As it turns out, the turmoil in Commentary presaged a larger shakeup. On Jan. 4, the paper reportedly handed pink slips to roughly 20 of its 90 newsroom employees. Among the casualties was Robert Morton, a respected Times veteran who ran the National Weekly Edition—the paper’s lone profitable arm, according to insiders. Morton had also pressed executives to rein in Solomon’s growing clout. Three days later, Solomon was named chief digital officer. By this time, the paper was regularly running stories from the Solomon-run Washington Guardian, which stoked fears that more jobs would be cut and replaced with outsourced content. It was also at this point that Pruden—whose column is syndicated by a related Solomon-run company—was brought on to oversee the restructuring of the editorial pages.

Wesley Pruden hails from Arkansas, where his father, a Baptist minister, led the charge against the integration of Little Rock’s Central High School, a key battle in the often-violent struggle over desegregation. While Pruden is less strident, he has made no secret of his affection for the Confederacy or his disdain for the Civil Rights movement. He once called Jesse Helms his political hero. Pruden’s closest advisor, Francis B. Coombs, who was national editor until being tapped as Pruden’s deputy in 2002, held even more extreme racial views. According to an internal Times investigation—which was conducted by the law firm Nixon Peabody and quoted in the book, Journalism is War, by the paper’s longtime investigative reporter, George Archibald—Coombs told subordinates that blacks were born with IQs 15 to 20 points lower than whites. The probe also found that Coombs was a vocal supporter of abortion because “it disproportionately impacts blacks and minorities” and “helps to keep the black and minority population down.” (In an interview with CJR, Coombs, who is now the managing editor of Rasmussen Reports , dismissed these allegations as “absurd.”)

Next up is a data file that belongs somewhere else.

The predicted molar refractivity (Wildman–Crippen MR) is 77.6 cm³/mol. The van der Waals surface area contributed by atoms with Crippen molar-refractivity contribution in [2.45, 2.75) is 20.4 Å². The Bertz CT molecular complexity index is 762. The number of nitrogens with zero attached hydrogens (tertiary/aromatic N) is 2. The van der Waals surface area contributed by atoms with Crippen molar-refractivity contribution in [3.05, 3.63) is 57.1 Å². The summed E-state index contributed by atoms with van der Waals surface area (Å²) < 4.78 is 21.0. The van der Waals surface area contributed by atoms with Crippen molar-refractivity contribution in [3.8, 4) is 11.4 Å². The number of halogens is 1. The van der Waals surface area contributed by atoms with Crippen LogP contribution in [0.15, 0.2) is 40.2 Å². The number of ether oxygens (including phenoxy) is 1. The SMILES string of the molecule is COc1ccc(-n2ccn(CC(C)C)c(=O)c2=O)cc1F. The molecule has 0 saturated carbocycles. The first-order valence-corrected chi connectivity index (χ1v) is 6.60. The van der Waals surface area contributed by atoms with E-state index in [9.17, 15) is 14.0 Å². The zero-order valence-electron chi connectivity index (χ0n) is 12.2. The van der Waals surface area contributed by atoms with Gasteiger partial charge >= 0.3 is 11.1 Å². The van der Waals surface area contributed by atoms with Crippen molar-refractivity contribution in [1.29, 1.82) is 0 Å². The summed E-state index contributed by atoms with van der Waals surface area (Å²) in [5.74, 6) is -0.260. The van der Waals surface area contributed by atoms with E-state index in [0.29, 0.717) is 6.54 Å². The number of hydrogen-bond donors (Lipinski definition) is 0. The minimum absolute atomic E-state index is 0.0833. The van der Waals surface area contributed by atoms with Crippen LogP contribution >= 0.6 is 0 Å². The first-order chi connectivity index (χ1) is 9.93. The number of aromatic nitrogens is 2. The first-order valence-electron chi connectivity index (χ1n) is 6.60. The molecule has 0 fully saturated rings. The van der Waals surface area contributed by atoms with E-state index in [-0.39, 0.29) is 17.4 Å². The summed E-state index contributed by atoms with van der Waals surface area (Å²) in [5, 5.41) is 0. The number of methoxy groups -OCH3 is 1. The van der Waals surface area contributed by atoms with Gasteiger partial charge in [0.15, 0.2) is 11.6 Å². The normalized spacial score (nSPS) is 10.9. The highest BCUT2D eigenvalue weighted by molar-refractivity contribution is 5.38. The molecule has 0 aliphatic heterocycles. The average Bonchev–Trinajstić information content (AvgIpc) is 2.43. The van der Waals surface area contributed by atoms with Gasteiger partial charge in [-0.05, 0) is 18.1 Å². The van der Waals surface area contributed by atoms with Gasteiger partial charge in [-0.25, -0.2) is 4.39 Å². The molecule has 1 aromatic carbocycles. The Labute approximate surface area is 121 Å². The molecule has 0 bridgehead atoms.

These biases seeped into the paper’s news pages. Between 1998 and 2004, the Times covered each of the biennial American Renaissance conferences, hosted by the white supremacist New Century Foundation. What’s more, the paper’s coverage of these events—which are hotbeds for holocaust deniers, neo-Nazis, and eugenicists—was stunningly one sided. One 1998 story, called “Whites Ponder Future of Their Race,” was patched together largely from presentations by firebrand researchers who defended discredited theories on the genetic gap between races and argued that human beings are genetically programmed to prefer their own ethnicity. There was also a quote from a woman named Susan Huck, who was cast as an ordinary conference goer, though she worked as an editor of a white supremacist paramilitary newsletter that was read by Oklahoma City bomber Timothy McVeigh. After claiming she was “not really that much into race,” Huck noted that she feared for her nieces and nephews growing up in the “hell” of multi-racial America. “They can’t even hold their heads up in their own civilization,” she complained. Other than mentioning that KKK leader David Duke was in attendance, the story didn’t offer the faintest hint that these ideas might be controversial.

Four years later, the Times ran a piece based solely on an American Renaissance speech by Glenn Spencer, who founded the anti-immigrant hate group, American Border Patrol, and has called immigrants a “cultural cancer.” It warned that the Latino migrants flooding into California were part of a secret plot to re-conquer the American southwest and turn it into “an independent Hispanic territory.”
Similarly, under Pruden, the paper’s Culture Briefs section regularly printed excerpts from racist hard-right publications, such as VDARE and American Renaissance magazine, along with rants from Bill White, the infamous neo-Nazi. One typical Culture Briefs snippet from 2006 argued that “genetic diversity” cause by the mixing of races was “a threat to civilization.” During the Pruden era, an entire page in each week’s Saturday edition was also reserved for the Civil War, with many articles devoted to glorifying the Confederacy.

According to Mark Potok of The Southern Poverty Law Center, this kind of coverage helped push fringe ideas into the mainstream. As Potok puts it, “The Washington Times helped to legitimize a white nationalist narrative that has spread through much of the political discourse in this country.” The Times’s nativist leanings also sowed anguish in the newsroom, as did Pruden’s brash editing. Among other things, Pruden was infamous for rewriting stories to fit his ideological bent—a practice known as “Prudenizing.” (Pruden declined to be interviewed for this story.)

Mariah Blake writes for the United States Project, CJR's politics and policy desk. She is based in Washington, DC, and her work has appeared in The Atlantic, The New Republic, Foreign Policy, Salon, The Washington Monthly, and CJR, among other publications.